Description of Historic Place
The large Gothic Revival style one-and-one-half storey building at 205 Church Street (on the northwest corner of Granville) has been a fixture since 1868, when David Rogers, who later chaired the first Town Council, had it built. It features bracketted eaves, bay windows, and a dominant balcony with gothic arch on the facade. Originally a single family dwelling, it is now an apartment building. The registration includes the building and its lot.
The impressive house at 205 Church Street has historical value as the home of former Summerside mayors David Rogers and Edward Manson. It is also significant as an example of the work of one of the town's earliest builders, Thomas Beattie who designed the house in the Gothic Revival style. The house is a survivor, one of those noteworthy structures which survived the northward advance of the Great Fire of 1906. Buildings immediately to the south of it were destroyed.
When the house was built in 1868, David Rogers was thirty-nine years old and was well established as a general merchant, having earlier been in business with James C. Pope. He was active politically and became the first Town Chairman when Summerside was incorporated in 1877, serving until 1879, and again in 1880-1882, and 1886. Mr. Rogers had a seat in the PEI House of Assembly from 1890 to 1893. He was forced to give up the house in March 1903 due to default on a mortgage taken out the previous year.
Thomas Beattie, one of the community's early contractors, built the residence. Like David Rogers, he had come to Summerside in the 1850s when it was known as Green's Shore. Mr. Beattie's work was praised in the local press when a description of the house was printed: "It is certainly a commodious and comfortable house - the material and workmanship are good, and is another proof of the mechanical skill of the architect."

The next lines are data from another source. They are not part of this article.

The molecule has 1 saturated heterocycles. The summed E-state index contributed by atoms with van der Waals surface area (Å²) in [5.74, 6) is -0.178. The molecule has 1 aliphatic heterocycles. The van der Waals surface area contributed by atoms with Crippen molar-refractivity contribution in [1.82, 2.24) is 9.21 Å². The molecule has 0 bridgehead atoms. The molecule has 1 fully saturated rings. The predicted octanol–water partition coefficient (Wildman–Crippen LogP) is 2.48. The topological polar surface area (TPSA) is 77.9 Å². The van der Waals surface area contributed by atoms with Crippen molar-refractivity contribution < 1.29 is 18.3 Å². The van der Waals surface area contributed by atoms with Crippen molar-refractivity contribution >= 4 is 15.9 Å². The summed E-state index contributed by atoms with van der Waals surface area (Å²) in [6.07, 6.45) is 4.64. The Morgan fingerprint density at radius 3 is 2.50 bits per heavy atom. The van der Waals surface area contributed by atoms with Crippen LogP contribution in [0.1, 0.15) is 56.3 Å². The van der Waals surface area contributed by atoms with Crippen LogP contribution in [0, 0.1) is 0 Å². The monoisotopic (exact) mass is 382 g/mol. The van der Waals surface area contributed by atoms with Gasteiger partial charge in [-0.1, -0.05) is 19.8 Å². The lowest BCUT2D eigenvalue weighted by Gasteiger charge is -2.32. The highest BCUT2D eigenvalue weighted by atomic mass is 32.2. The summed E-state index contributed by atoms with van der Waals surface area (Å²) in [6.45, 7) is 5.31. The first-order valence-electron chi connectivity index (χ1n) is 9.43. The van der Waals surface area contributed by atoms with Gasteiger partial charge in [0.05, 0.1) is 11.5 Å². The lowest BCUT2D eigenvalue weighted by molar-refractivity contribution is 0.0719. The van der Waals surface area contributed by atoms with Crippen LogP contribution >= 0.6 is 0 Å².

Following the auction of the house, it was occupied by the successful bidder, Mrs. Ella Hacker, who had moved into Summerside from Wilmot following the death of her husband. It is quite probable that during her occupancy the front facade of the house was embellished with the balcony above the front door. In 1914, Mrs. Hacker sold the property and moved across the street to 71 Granville.
The new owner of the house was Edward Manson, a Summerside businessman who became vice-president of Rogers and Arnett Limited, a wholesale firm. He served ten years on the town council and was mayor from 1932-33. After his sudden death in 1937, his widow remained in the house until she decided to sell in 1946.
George Ambrose Coles, a retired farmer from Milton, was the next owner of the property. He and his wife lived in the house, taking in boarders, until 1956. After they moved out, the house was renovated into apartments under the supervision of their son, Laurie Coles. He was a civil engineer who in 1959 formed the consultant engineering and architectural business of Laurie A. Coles and Associates. He sold the property in 1987. It is still being used as an apartment house.
With its many historical associations, the building continues to contribute to the streetscape.
Source: City of Summerside, Heritage Property Profile
The heritage value of the building is shown in the following character-defining elements:
- the one-and-one-half storey massing and form with large steeply pitched roof gable roofs with asphalt shingles
- the brick chimney
- the steeply pitched twin dormer on the east elevation
- the original placement of windows on the east, south and west elevations
- the ground level bay windows that balance each other on east and west ends of the building
- the symmetrical placement of windows and central entryway on south elevations as well as symmetrical placement of windows on the second floor
- the elaborate entryway featuring Gothic arch, mouldings, dentilation and square pillars with ionic capitals on the second storey balcony
- the projecting centre gable with gothic arch, pilasters, and decorative bargeboard trim
- the decorative eave bracketting
- the continuing contribution of the house to the Church and Granville corner